At its peak, it had the kind of reputation whereby if Sneakerboy said something was cool, it was cool. What could possibly go wrong?

It is important to note that this was 2013 – a time when retail in Australia was suffering an existential crisis. Swedish fast-fashion giant H&M’s takeover of Melbourne’s historic GPO building, which had previously housed independent retailers from Alpha60 to FAT Stores, was soon to be announced, while the rise of online shopping was threatening to destroy brick-and-mortar retail altogether (or so we thought). Taking this shifting landscape into account, Kyvetos and Obeid came up with a hybrid retail model unlike anything the fashion world had seen before. Essentially, it combined the tangibility and exposure of physical spaces with the efficiency of an e-commerce business; the best of both worlds, while removing the pain points associated with each.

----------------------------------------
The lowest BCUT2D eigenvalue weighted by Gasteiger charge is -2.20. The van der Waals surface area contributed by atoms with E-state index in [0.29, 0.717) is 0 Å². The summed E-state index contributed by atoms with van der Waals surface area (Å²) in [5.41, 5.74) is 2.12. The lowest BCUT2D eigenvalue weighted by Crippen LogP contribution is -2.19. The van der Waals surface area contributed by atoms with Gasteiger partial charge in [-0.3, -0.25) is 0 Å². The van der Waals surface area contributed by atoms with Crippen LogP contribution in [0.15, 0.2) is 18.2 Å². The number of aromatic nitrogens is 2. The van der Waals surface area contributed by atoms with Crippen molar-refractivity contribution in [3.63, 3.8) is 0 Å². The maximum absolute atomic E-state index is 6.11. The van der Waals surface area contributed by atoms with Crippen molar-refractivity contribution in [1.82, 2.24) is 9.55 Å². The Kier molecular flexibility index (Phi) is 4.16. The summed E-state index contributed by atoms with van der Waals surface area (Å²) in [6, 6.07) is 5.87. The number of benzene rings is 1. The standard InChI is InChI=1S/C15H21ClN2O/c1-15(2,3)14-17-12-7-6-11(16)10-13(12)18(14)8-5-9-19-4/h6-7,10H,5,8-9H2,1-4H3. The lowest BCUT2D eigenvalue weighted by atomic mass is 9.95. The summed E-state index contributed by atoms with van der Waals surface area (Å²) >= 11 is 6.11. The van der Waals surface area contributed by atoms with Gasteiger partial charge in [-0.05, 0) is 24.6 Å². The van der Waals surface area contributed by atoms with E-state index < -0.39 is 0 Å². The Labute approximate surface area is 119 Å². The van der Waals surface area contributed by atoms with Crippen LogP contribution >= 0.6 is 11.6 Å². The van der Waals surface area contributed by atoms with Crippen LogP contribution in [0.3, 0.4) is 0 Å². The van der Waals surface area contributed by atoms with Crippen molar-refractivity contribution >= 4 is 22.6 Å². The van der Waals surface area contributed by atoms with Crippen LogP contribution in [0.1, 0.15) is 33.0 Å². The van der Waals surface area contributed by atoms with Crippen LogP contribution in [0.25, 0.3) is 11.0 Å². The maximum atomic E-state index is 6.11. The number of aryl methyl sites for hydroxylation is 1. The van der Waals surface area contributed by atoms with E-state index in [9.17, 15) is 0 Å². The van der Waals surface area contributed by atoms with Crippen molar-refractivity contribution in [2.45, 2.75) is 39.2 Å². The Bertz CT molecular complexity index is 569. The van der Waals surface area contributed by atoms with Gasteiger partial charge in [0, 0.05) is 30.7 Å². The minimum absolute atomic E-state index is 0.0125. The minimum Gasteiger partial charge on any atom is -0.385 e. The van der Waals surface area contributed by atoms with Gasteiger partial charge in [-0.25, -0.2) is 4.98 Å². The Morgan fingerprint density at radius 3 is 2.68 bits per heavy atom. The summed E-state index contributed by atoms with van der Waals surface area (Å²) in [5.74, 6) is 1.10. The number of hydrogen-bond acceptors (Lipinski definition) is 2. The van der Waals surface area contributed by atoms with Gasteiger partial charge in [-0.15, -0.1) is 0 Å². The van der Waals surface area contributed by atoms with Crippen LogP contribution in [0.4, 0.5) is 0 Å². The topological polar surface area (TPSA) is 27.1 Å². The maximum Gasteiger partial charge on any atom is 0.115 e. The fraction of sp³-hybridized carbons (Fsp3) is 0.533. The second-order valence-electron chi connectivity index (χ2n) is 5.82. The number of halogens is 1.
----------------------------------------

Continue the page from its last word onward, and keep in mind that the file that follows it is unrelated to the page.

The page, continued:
Small-footprint stores, explains Obeid, were key to the success of the model. “The stores were effectively showrooms. They were small but they felt spacious, because they only contained display stock, so we had lower rent and fit-out costs.”

After customers tried on a pair of display shoes – the store kept only one size in every style – they would make their purchase on in-store iPads, or via the Sneakerboy app on their smartphones. Then they would leave the shop empty-handed, because, similar to how an online-only business operates, their box-fresh sneakers would be shipped to their door from a warehouse in Hong Kong within a couple of days – fast, even by today’s express-shipping standards. The iPad point of sale allowed Sneakerboy to collect data on every one of its customers, from what brands they liked to how frequently they shopped. While standard practice now, in 2013, it was ahead of its time.

Vlad Shchelkunov, a young consultant who was working for KPMG at the time, was crucial to establishing this data-collection system, as well as the business’ back end. He had been helping Obeid with the “mathematics of the whole thing”, and, when Sneakerboy was ready to open, he came on as the CFO.

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Sneakers on display inside Sneakerboy's Melbourne store The flashing lights would show the brand names and prices of each model. Photography: Peter Bennetts. Courtesy of March Studio.